ALBANY, Ga. — The strain of finalizing a $108 million budget at a time when citizens are calling for more services and less taxes appears to be fraying the nerves of Albany city leaders.
Usually unflappable City Manager James Taylor engaged in a heated exchange with city commissioners during a discussion of the city attorney's budget at a work session Tuesday morning.
Chastised by Ward VI Commissioner Tommie Postell over his supposed attempts to "control" City Attorney Nathan Davis' budget, Taylor fired back.
"You guys seem to want to throw money at the problems, and that's your decision to make," Taylor said. "I do the things I do for a reason. If you're saying an $8,000 reduction (in the city attorney's budget) is going to kill the city attorney, he was dead already.
"You've directed me to manage the city's resources, but there are only a limited number of resources. I'm beating my head against the wall trying to get to nowhere. I gave you a five-year plan to save money, and I need to know if you're going to support that plan. If you're not, tell me so I can quit working 23 hours a day to try and get this done."
When Ward IV Commissioner Roger Marietta jokingly apologized for touching off the response, saying, "No man Mr. Taylor's age should get that excited," Taylor responded, "Oh, you've never seen me get excited."
The exchange took place while commissioners were discussing best use of the city attorney's budget. Ward I Commissioner Jon Howard said he'd reconsidered an earlier statement he'd made to The Albany Herald questioning the need for three attorneys in Davis' office.
"I hate to tweak the budget at this late date, but I think Mr. Davis needs that third attorney," Howard said.
The commission also engaged in a spirited debate over the need to continue funding federal and state lobbyists.
"I've seen no positive outcome from federal issues," Ward III Commissioner Christopher Pike said. "I feel that if I need to contact Sanford Bishop, I can pick up my cellphone and call him."
Ward V Commissioner Bob Langstaff defended the services provided by the city's federal lobbyist, but said he didn't see a particular need for a state lobbyist. Ward II's Ivey Hines said access at the national level is crucial.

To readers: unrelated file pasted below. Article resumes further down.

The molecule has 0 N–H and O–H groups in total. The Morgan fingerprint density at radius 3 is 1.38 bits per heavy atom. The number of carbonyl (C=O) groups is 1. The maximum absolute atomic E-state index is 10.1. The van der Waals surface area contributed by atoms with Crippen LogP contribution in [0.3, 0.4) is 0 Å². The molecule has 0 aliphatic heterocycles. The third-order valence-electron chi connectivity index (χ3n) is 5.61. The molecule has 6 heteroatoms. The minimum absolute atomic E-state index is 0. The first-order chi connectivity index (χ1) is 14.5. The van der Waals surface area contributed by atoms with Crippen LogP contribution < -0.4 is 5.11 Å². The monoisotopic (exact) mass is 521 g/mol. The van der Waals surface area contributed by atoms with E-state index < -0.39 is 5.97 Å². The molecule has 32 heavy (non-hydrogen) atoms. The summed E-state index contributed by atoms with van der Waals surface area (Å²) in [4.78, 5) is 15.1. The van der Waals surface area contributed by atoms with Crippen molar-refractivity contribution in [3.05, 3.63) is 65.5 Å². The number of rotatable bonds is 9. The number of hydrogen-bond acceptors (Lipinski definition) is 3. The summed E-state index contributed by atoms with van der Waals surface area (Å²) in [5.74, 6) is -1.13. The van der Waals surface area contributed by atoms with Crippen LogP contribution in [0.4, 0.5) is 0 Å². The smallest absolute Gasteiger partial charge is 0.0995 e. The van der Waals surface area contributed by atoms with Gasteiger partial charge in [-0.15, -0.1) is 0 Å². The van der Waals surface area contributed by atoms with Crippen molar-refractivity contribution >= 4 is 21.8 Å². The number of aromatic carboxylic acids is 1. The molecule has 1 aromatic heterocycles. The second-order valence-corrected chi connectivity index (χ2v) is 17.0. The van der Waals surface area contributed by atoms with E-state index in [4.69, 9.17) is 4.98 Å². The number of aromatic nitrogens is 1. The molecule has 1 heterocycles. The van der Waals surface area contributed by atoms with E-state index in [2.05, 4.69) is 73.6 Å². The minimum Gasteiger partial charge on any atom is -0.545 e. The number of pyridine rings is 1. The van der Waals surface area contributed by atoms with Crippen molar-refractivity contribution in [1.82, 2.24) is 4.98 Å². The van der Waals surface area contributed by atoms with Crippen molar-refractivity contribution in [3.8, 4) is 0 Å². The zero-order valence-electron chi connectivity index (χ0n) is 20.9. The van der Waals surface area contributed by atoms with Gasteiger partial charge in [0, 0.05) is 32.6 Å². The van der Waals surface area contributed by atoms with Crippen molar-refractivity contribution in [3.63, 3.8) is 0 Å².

"We might be able to call our senators and representatives, but the question is having eyes and ears there," Hines said. "The eyes and ears ... that's what makes this a good investment."
Mayor Dorothy Hubbard acknowledged that management may not have done a good enough job of explaining how both state and federal lobbyists have impacted the city.
"Mr. Taylor and I have been to Washington; we've seen (federal lobbyist) Marion Turner work," she said. "He knows how to navigate that maze, and people there know him. He's also offered us a discount because he knows how much we're struggling, and that impressed me.
"And (state lobbyist) Rufus Montgomery has an amazing ability to work with both sides of the aisle in Atlanta. I think the money we're talking about spending will get us a good return on our investment."
The commission voted to allocate $84,240 for Turner's Washington-based Alcade and Fay Ltd. firm with a maximum $10,000 for additional expense reimbursements and $60,000 (with a maximum $1,000 for expenses) for Montgomery's Atlanta-based Hall Booth Smith P.C. firm.
Commissioners also tentatively OK'd an agreement with the Albany Kappa Alpha Psi fraternity chapter to lease the former Lee Street Library property for $500 a year starting July 1 with options to renew the lease over the next four years. Fraternity representative James Linton, who had unsuccessfully sought to lease the office building at the downtown skate park property for $1 a year from the Albany-Dougherty Inner City Authority, said the group plans to manage its Guide Right youth program at the facility.
He said the fraternity will make an estimated $11,000 in improvements on the property, which has not been used since 1989, and it will carry insurance that will release the city from any potential liability. Several commissioners expressed concern that the fraternity might get stuck with unforeseen issues.
"We've done a walk-through and the structure is sound," Linton said. "We know what we've got to do to get that place ready. We're going into this with our eyes wide open. We know what we'd be getting."
The commission also voted to approve an amendment to the city's travel policy that would allow for a minimum $46 per diem allowance for approved travel rather than the current $30. The new proposal is more in line with federal guidelines.